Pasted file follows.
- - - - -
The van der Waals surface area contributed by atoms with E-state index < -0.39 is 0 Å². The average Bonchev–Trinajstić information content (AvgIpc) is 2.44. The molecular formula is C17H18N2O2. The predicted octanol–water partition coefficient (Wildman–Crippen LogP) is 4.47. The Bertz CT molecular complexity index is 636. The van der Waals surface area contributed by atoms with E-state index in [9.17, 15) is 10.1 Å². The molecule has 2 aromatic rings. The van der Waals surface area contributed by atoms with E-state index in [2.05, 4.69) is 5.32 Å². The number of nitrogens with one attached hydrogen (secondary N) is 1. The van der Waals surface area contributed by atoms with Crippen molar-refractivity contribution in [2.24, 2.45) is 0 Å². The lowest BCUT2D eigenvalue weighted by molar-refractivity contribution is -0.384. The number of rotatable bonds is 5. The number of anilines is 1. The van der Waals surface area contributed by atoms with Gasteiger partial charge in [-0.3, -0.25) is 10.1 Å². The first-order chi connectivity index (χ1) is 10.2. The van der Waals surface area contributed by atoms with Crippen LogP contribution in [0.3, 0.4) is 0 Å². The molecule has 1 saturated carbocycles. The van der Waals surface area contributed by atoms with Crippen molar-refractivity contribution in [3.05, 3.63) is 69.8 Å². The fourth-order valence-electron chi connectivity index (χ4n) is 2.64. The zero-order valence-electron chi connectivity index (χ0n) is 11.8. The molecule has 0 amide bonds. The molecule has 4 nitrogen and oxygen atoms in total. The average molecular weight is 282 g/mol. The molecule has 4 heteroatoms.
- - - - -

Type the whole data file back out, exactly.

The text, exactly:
The van der Waals surface area contributed by atoms with E-state index < -0.39 is 0 Å². The average Bonchev–Trinajstić information content (AvgIpc) is 2.44. The molecular formula is C17H18N2O2. The predicted octanol–water partition coefficient (Wildman–Crippen LogP) is 4.47. The Bertz CT molecular complexity index is 636. The van der Waals surface area contributed by atoms with E-state index in [9.17, 15) is 10.1 Å². The molecule has 2 aromatic rings. The van der Waals surface area contributed by atoms with E-state index in [2.05, 4.69) is 5.32 Å². The number of nitrogens with one attached hydrogen (secondary N) is 1. The van der Waals surface area contributed by atoms with Crippen molar-refractivity contribution in [2.24, 2.45) is 0 Å². The lowest BCUT2D eigenvalue weighted by molar-refractivity contribution is -0.384. The number of rotatable bonds is 5. The number of anilines is 1. The van der Waals surface area contributed by atoms with Gasteiger partial charge in [-0.3, -0.25) is 10.1 Å². The first-order chi connectivity index (χ1) is 10.2. The van der Waals surface area contributed by atoms with Crippen LogP contribution in [0.3, 0.4) is 0 Å². The molecule has 1 saturated carbocycles. The van der Waals surface area contributed by atoms with Crippen molar-refractivity contribution in [3.05, 3.63) is 69.8 Å². The fourth-order valence-electron chi connectivity index (χ4n) is 2.64. The zero-order valence-electron chi connectivity index (χ0n) is 11.8. The molecule has 0 amide bonds. The molecule has 4 nitrogen and oxygen atoms in total. The average molecular weight is 282 g/mol. The molecule has 4 heteroatoms.